I am doing a 365 daily prompt thing from WordPress. You should do it, too, if you want.
Are you a sports fan? Tell us about fandom. If you’re not, tell us why not.
It seems logical that people would become fans of sports they play. They know the rules and how hard it is to be really good. Makes sense. I used to to play tennis, and Pete Samprass was my dude. So many cool things about him. He often dropped the first set against good competition. Slow starter, I can identify with that. But he didn’t scream and cry or throw his racket. He buckled down. He was classy. He didn’t curse, and he appeared quite humble. He didn’t give up, ever. He would be dry heaving on the sidelines and then come in and serve a blazing ace right up the middle. He is undoubtedly one of the the greatest tennis players the world has ever known. When I watched Pete Sampras, I would jump around the room and yell. I hung on every point and helped him out with my encouraging comments, to the television. It was an experience to “participate” in one of his matches. I never went in with the intention to bounce off the walls, but it always happened. Pete Samprass was a superhero, and I was his sidekick.
The notorious Conor McGregor. In many ways the complete opposite of Samprass, in many ways the same awesomeness. Conor is a hilarious, electrifying beast. He is larger than life, and brings the thunder inside and outside the Octagon (UFC- mixed martial arts). In a fight, he makes strong fighters look stupid. They become disoriented as if facing some supernatural force shortly before the fight stops. Outside the ring, I just think back to poor Chad Mendes, who he also mauled inside the ring. Chad came at Conor with the compellingly witty question of “Do you know what wrestling is?” to which Conor replied “I can rest my balls on your forehead” which also addressed an earlier part of the conversation about height. WHO SAYS THAT? It was awesome! The sort of statement that one would imagine in a frat house became an erudite response to a condescending question. I am 99.99% I will never make that statement on national television, but Conor did. He is the anti-hero. He is the Punisher to Samprass’ Superman. But they both say what they mean and mean what they say, and they back it up. Both men represent extreme dedication to craft and a work ethic of superhuman proportions. They inspire me to be bold and persevere because at the end of the today they are human just like me.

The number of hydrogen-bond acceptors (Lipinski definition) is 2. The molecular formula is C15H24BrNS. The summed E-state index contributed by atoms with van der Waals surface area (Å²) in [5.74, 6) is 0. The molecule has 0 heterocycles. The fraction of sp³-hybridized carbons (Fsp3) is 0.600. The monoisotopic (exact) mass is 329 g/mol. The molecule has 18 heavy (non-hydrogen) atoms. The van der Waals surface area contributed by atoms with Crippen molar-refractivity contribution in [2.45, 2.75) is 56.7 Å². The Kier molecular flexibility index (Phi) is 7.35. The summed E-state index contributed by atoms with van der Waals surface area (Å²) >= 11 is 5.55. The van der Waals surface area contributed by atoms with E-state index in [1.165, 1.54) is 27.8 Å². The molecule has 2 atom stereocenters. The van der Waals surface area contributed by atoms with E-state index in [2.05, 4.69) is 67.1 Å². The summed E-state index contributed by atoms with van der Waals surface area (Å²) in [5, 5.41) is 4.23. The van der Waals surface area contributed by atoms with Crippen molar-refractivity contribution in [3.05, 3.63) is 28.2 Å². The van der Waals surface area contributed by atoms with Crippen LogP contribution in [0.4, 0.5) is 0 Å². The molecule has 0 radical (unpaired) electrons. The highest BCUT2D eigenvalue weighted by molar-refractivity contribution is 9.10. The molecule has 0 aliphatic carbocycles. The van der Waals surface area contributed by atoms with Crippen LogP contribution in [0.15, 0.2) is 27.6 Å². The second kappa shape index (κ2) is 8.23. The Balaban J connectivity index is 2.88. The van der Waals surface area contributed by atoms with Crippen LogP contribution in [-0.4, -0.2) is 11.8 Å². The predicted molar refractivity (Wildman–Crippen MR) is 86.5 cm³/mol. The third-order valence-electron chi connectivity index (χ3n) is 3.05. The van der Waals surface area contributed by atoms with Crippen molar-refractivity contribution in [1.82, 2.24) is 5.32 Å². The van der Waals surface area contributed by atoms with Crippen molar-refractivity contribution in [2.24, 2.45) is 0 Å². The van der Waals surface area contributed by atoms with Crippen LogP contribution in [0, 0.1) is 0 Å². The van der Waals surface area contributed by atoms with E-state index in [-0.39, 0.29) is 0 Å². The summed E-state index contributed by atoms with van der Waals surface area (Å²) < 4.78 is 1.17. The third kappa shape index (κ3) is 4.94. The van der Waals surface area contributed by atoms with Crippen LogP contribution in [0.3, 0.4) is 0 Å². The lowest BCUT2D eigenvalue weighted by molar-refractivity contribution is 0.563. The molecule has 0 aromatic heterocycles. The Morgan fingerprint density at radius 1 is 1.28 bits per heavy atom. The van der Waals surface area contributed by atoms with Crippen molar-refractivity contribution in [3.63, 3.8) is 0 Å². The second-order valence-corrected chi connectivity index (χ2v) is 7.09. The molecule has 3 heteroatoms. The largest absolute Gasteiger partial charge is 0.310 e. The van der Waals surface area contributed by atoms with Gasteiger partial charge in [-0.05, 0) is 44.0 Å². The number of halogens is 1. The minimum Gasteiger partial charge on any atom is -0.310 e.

There are of course other bloodsports: football, politics, shopping, and sewing among them. We want to see conflict, and we want to see victory, in order to remind us that the first is inevitable and the second is possible. A formal sport is nice and contained with rules and structure. The world is not like this, and so it is often easier to lose oneself in the world of sports, for a time.